The Amuzu has a history of supporting worthwhile causes. In 1939 singer Gene Austin appeared in person with jazz musicians Candy and Coco for a benefit concert and to honor his friend W. B. Keziah, editor of the State Port Pilot. In 1944 the Amuzu held a special showing of a War Bond premier movie, and the admission was the purchase of a War Bond. In 1949 they donated a night’s proceeds to Dosher Memorial Hospital. And according to The State Port Pilot’s book “The Way It Was,” some older residents recall receiving free tickets to the movies for turning in tin cans to help reduce mosquito breeding in town. No explanation was given for exactly how or why that worked.

Bill recalls that his father was always very generous.

“He used to let kids in free on their birthday, until he noticed that some kids had quite a few birthdays in one year,” says Bill. “And from then on they all had to pay the full price – nine cents.”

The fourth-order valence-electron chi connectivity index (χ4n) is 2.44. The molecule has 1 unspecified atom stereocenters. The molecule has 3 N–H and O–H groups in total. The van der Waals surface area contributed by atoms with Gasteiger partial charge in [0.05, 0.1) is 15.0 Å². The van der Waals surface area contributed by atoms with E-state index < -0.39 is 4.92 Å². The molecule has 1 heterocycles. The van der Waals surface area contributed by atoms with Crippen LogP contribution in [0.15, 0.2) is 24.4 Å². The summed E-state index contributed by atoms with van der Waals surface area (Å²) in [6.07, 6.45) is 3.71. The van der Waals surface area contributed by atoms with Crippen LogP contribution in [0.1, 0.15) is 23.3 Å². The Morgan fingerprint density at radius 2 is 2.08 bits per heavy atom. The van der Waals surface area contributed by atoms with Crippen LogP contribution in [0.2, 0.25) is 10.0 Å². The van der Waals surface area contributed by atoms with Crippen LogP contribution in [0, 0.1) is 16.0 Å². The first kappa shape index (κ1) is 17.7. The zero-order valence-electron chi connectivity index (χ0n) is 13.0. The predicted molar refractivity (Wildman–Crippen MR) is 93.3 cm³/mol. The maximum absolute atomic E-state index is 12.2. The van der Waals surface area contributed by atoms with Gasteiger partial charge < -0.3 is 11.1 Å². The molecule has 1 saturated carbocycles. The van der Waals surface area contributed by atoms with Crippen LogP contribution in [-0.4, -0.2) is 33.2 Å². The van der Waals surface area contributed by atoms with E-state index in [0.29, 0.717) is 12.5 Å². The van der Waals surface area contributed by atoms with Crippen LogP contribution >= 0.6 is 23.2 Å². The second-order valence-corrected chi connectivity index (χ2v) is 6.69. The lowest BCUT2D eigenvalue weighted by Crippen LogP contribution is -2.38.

The theater has been featured in several films, including Crimes of the Heart, I Know What You Did Last Summer and, more recently, The Secret Life of Bees. It has always been a point of interest for walking tours.

Bill and his wife, Cathy, hope they can continue to make improvements to the building and restore its prominent place in the community. Website postings from all over the country have poured in, fondly recalling past experiences there and encouraging the Furplesses in their effort to restore the theater.

Cathy and Bill reopened the doors in 2005 and put on a series of plays and concerts to raise money for the restoration. However, the building had some pretty severe physical limitations, such as insufficient air conditioning and no restrooms, so the response to those early shows was mixed. But it isn’t anymore. Recent improvements to the building have resulted in sold-out performances. Two handicapped-accessible restrooms were added in 2012, the air-conditioning and heating systems have been upgraded, and a new roof was put on in 2010. The Furplesses have also remodeled the front entrance, added new seating and enhanced the sound and lighting systems.